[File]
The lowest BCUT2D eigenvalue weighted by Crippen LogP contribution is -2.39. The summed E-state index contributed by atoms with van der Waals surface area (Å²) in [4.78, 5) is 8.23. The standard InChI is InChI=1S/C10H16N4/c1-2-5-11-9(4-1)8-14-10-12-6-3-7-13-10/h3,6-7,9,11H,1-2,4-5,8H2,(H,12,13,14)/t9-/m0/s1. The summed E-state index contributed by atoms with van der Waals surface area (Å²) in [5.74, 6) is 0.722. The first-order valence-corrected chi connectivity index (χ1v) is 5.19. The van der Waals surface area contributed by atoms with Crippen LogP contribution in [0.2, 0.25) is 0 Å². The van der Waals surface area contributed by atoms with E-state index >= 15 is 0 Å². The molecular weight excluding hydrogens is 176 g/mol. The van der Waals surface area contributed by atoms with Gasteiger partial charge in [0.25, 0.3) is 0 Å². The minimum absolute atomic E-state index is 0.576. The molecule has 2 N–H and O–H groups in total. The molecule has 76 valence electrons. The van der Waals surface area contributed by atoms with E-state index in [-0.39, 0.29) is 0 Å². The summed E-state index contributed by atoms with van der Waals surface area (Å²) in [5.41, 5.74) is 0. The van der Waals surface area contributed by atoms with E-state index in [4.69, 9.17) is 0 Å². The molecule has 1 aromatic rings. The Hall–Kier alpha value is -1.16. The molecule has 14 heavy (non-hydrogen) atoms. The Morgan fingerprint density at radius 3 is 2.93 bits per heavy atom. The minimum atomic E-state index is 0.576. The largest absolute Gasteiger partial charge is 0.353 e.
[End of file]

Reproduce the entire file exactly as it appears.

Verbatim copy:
The lowest BCUT2D eigenvalue weighted by Crippen LogP contribution is -2.39. The summed E-state index contributed by atoms with van der Waals surface area (Å²) in [4.78, 5) is 8.23. The standard InChI is InChI=1S/C10H16N4/c1-2-5-11-9(4-1)8-14-10-12-6-3-7-13-10/h3,6-7,9,11H,1-2,4-5,8H2,(H,12,13,14)/t9-/m0/s1. The summed E-state index contributed by atoms with van der Waals surface area (Å²) in [5.74, 6) is 0.722. The first-order valence-corrected chi connectivity index (χ1v) is 5.19. The van der Waals surface area contributed by atoms with Crippen LogP contribution in [0.2, 0.25) is 0 Å². The van der Waals surface area contributed by atoms with E-state index >= 15 is 0 Å². The molecular weight excluding hydrogens is 176 g/mol. The van der Waals surface area contributed by atoms with Gasteiger partial charge in [0.25, 0.3) is 0 Å². The minimum absolute atomic E-state index is 0.576. The molecule has 2 N–H and O–H groups in total. The molecule has 76 valence electrons. The van der Waals surface area contributed by atoms with E-state index in [-0.39, 0.29) is 0 Å². The summed E-state index contributed by atoms with van der Waals surface area (Å²) in [5.41, 5.74) is 0. The van der Waals surface area contributed by atoms with E-state index in [4.69, 9.17) is 0 Å². The molecule has 1 aromatic rings. The Hall–Kier alpha value is -1.16. The molecule has 14 heavy (non-hydrogen) atoms. The Morgan fingerprint density at radius 3 is 2.93 bits per heavy atom. The minimum atomic E-state index is 0.576. The largest absolute Gasteiger partial charge is 0.353 e.